Jul 14 2015
Parents and teachers across America are frustrated by Washington, D.C.’s heavy-handed, overly prescriptive approach to education policy.
I’ve heard from countless moms and dads in Utah who feel as though anonymous government officials living and working 2,000 miles away have a greater say in the education of their children than they do.
One of the most frustrating issues for parents is the amount of standardized tests their children are required to take, particularly the tests that are designed and mandated by the federal government.
And it’s not just the frequency of these tests that is frustrating. Too often parents don’t know when these federally-required assessments are going take place, and they don’t find out until after the fact.
It’s important to recognize that this is not a partisan issue.
The notion that parents should not be expected to forfeit all of their rights to the government just because they enroll their children in the public school system is not a Democratic idea or a Republican idea. It’s simply an American idea.
That’s why several states – including states as distinct as California and Utah – have passed laws that allow parents to opt out of federally-required tests.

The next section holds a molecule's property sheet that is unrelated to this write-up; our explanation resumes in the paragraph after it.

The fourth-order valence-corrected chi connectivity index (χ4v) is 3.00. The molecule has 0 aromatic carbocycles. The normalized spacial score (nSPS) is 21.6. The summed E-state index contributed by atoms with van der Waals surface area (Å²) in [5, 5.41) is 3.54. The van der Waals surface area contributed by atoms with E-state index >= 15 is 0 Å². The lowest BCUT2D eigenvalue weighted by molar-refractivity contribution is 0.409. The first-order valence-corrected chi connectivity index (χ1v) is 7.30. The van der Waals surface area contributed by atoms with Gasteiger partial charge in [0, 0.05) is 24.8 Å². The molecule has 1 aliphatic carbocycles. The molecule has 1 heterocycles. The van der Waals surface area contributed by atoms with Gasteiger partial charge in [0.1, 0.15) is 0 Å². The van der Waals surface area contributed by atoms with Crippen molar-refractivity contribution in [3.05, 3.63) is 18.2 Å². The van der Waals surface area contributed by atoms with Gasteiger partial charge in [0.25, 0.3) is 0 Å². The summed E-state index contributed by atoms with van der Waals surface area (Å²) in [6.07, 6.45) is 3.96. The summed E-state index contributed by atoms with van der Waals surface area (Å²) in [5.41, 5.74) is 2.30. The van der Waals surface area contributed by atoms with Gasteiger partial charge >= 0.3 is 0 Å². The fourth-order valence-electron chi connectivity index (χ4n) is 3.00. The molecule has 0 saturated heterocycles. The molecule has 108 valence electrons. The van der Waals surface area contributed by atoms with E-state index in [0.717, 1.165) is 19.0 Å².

But there’s a problem.
Under current law, states with opt-out laws risk losing federal education dollars if a certain proportion of parents decide opting-out is best for their children, because schools are required to assess 95 percent of their students in order to receive federal funds.
The bill before the Senate today – the “Every Student Achieves Act” – does not fix this problem. My amendment does. Here’s how.
My amendment would protect a state’s federal funding for elementary and secondary schools by removing the number of students who opt out of federal tests from the number of non-assessed students.
In other words, the number of students opting out of federally-required tests could not threaten a state’s eligibility for federal funds.
My amendment would also give parents more information about federally mandated tests, ensuring that parents are notified of any federally-required assessment their children are scheduled to take. And it would allow parents to opt-out their children from such assessments.
It’s important to note that this amendment would have no effect on assessments that are required by the state, local educational agency, school, or teacher. Nor does it prohibit a state from expanding their parental opt-out laws to apply to a broader set of assessments.
This amendment would not jeopardize a state’s law that provides parents the opportunity to opt out their children and would allow the state to continue to use its own process that allows parents to take such action.
Whether or not you believe the bill before the Senate today strikes the appropriate balance between federal and local control, I think all of my colleagues can support this amendment.
I believe all of us can agree that parents should have the final say in their child’s education and should have access to information about the testing that is taking place.I urge my colleagues to support this amendment.